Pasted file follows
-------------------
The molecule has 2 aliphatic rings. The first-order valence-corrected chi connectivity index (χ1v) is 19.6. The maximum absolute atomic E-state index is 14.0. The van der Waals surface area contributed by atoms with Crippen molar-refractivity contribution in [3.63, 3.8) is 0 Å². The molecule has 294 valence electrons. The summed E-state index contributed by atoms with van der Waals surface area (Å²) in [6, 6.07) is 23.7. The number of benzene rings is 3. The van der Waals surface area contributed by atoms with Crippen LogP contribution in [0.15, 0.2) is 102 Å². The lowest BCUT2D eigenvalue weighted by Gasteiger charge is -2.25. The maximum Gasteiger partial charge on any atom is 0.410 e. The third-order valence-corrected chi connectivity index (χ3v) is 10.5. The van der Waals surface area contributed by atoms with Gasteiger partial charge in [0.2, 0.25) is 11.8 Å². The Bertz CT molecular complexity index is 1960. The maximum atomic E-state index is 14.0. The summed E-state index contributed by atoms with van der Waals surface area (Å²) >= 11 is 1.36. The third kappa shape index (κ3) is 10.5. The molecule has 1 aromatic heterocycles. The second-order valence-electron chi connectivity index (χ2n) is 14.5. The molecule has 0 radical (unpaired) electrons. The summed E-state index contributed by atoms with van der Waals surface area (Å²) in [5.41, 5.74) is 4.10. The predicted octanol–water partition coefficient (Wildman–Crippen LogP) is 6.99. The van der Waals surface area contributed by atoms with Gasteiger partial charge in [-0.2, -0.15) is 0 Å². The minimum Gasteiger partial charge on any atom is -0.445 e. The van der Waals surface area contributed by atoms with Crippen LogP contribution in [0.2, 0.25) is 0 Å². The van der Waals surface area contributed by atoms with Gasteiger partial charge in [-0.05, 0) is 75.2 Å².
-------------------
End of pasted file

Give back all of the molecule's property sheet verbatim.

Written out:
The molecule has 2 aliphatic rings. The first-order valence-corrected chi connectivity index (χ1v) is 19.6. The maximum absolute atomic E-state index is 14.0. The van der Waals surface area contributed by atoms with Crippen molar-refractivity contribution in [3.63, 3.8) is 0 Å². The molecule has 294 valence electrons. The summed E-state index contributed by atoms with van der Waals surface area (Å²) in [6, 6.07) is 23.7. The number of benzene rings is 3. The van der Waals surface area contributed by atoms with Crippen LogP contribution in [0.15, 0.2) is 102 Å². The lowest BCUT2D eigenvalue weighted by Gasteiger charge is -2.25. The maximum Gasteiger partial charge on any atom is 0.410 e. The third-order valence-corrected chi connectivity index (χ3v) is 10.5. The van der Waals surface area contributed by atoms with Gasteiger partial charge in [0.2, 0.25) is 11.8 Å². The Bertz CT molecular complexity index is 1960. The maximum atomic E-state index is 14.0. The summed E-state index contributed by atoms with van der Waals surface area (Å²) >= 11 is 1.36. The third kappa shape index (κ3) is 10.5. The molecule has 1 aromatic heterocycles. The second-order valence-electron chi connectivity index (χ2n) is 14.5. The molecule has 0 radical (unpaired) electrons. The summed E-state index contributed by atoms with van der Waals surface area (Å²) in [5.41, 5.74) is 4.10. The predicted octanol–water partition coefficient (Wildman–Crippen LogP) is 6.99. The van der Waals surface area contributed by atoms with Gasteiger partial charge in [-0.2, -0.15) is 0 Å². The minimum Gasteiger partial charge on any atom is -0.445 e. The van der Waals surface area contributed by atoms with Crippen LogP contribution in [0.2, 0.25) is 0 Å². The van der Waals surface area contributed by atoms with Gasteiger partial charge in [-0.05, 0) is 75.2 Å².